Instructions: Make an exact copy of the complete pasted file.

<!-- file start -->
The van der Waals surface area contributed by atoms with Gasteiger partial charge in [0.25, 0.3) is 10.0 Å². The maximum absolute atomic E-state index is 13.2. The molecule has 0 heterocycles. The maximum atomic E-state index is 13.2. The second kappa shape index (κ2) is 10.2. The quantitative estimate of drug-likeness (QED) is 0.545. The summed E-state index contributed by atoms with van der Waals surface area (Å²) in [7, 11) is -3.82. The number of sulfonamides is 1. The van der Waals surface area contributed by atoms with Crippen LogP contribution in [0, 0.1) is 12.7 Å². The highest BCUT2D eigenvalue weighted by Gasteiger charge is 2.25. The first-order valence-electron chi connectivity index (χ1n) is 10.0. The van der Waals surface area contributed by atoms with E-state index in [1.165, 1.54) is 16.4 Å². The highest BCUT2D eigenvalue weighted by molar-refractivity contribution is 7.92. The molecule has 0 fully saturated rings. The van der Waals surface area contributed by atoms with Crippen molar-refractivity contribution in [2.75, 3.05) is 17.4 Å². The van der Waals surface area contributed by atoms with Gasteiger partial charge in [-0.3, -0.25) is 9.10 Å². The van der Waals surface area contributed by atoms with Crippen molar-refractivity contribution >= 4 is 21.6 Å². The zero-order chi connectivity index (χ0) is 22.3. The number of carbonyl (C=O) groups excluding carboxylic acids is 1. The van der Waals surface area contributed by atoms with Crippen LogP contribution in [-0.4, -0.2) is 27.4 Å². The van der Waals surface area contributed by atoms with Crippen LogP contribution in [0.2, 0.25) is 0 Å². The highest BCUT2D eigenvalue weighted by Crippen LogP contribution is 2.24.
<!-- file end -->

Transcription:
The van der Waals surface area contributed by atoms with Gasteiger partial charge in [0.25, 0.3) is 10.0 Å². The maximum absolute atomic E-state index is 13.2. The molecule has 0 heterocycles. The maximum atomic E-state index is 13.2. The second kappa shape index (κ2) is 10.2. The quantitative estimate of drug-likeness (QED) is 0.545. The summed E-state index contributed by atoms with van der Waals surface area (Å²) in [7, 11) is -3.82. The number of sulfonamides is 1. The van der Waals surface area contributed by atoms with Crippen LogP contribution in [0, 0.1) is 12.7 Å². The highest BCUT2D eigenvalue weighted by Gasteiger charge is 2.25. The first-order valence-electron chi connectivity index (χ1n) is 10.0. The van der Waals surface area contributed by atoms with E-state index in [1.165, 1.54) is 16.4 Å². The highest BCUT2D eigenvalue weighted by molar-refractivity contribution is 7.92. The molecule has 0 fully saturated rings. The van der Waals surface area contributed by atoms with Crippen molar-refractivity contribution in [2.75, 3.05) is 17.4 Å². The van der Waals surface area contributed by atoms with Gasteiger partial charge in [-0.3, -0.25) is 9.10 Å². The van der Waals surface area contributed by atoms with Crippen molar-refractivity contribution >= 4 is 21.6 Å². The zero-order chi connectivity index (χ0) is 22.3. The number of carbonyl (C=O) groups excluding carboxylic acids is 1. The van der Waals surface area contributed by atoms with Crippen LogP contribution in [-0.4, -0.2) is 27.4 Å². The van der Waals surface area contributed by atoms with Crippen LogP contribution in [0.2, 0.25) is 0 Å². The highest BCUT2D eigenvalue weighted by Crippen LogP contribution is 2.24.